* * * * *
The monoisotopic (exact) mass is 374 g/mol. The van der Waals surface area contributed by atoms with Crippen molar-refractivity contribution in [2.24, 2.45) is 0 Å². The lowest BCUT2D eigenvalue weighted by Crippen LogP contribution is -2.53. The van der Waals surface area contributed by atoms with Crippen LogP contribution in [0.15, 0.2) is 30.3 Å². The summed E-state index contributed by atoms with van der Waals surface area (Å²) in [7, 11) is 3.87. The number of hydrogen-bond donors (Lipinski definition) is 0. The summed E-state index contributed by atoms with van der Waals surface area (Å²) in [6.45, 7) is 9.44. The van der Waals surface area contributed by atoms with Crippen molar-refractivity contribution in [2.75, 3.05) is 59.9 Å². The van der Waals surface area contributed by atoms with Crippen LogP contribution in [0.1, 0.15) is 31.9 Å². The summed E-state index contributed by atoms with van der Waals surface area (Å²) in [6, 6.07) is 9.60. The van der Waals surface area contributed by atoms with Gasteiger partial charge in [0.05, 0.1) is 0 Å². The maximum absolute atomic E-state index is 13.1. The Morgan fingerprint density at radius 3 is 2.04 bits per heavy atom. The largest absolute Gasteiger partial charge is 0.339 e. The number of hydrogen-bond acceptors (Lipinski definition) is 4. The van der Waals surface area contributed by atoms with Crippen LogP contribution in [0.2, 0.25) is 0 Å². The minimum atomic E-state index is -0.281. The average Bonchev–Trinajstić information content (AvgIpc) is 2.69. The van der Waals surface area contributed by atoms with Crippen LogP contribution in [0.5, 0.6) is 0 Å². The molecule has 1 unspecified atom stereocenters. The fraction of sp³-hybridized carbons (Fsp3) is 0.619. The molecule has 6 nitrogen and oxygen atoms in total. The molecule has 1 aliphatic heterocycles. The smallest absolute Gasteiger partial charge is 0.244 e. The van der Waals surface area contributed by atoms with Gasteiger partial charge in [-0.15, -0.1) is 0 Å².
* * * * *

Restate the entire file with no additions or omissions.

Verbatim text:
The monoisotopic (exact) mass is 374 g/mol. The van der Waals surface area contributed by atoms with Crippen molar-refractivity contribution in [2.24, 2.45) is 0 Å². The lowest BCUT2D eigenvalue weighted by Crippen LogP contribution is -2.53. The van der Waals surface area contributed by atoms with Crippen LogP contribution in [0.15, 0.2) is 30.3 Å². The summed E-state index contributed by atoms with van der Waals surface area (Å²) in [7, 11) is 3.87. The number of hydrogen-bond donors (Lipinski definition) is 0. The summed E-state index contributed by atoms with van der Waals surface area (Å²) in [6.45, 7) is 9.44. The van der Waals surface area contributed by atoms with Crippen molar-refractivity contribution in [2.75, 3.05) is 59.9 Å². The van der Waals surface area contributed by atoms with Crippen LogP contribution in [0.1, 0.15) is 31.9 Å². The summed E-state index contributed by atoms with van der Waals surface area (Å²) in [6, 6.07) is 9.60. The van der Waals surface area contributed by atoms with Gasteiger partial charge in [0.05, 0.1) is 0 Å². The maximum absolute atomic E-state index is 13.1. The Morgan fingerprint density at radius 3 is 2.04 bits per heavy atom. The largest absolute Gasteiger partial charge is 0.339 e. The number of hydrogen-bond acceptors (Lipinski definition) is 4. The van der Waals surface area contributed by atoms with Crippen LogP contribution in [0.2, 0.25) is 0 Å². The minimum atomic E-state index is -0.281. The average Bonchev–Trinajstić information content (AvgIpc) is 2.69. The van der Waals surface area contributed by atoms with Crippen LogP contribution in [0.5, 0.6) is 0 Å². The molecule has 1 unspecified atom stereocenters. The fraction of sp³-hybridized carbons (Fsp3) is 0.619. The molecule has 6 nitrogen and oxygen atoms in total. The molecule has 1 aliphatic heterocycles. The smallest absolute Gasteiger partial charge is 0.244 e. The van der Waals surface area contributed by atoms with Gasteiger partial charge in [-0.15, -0.1) is 0 Å².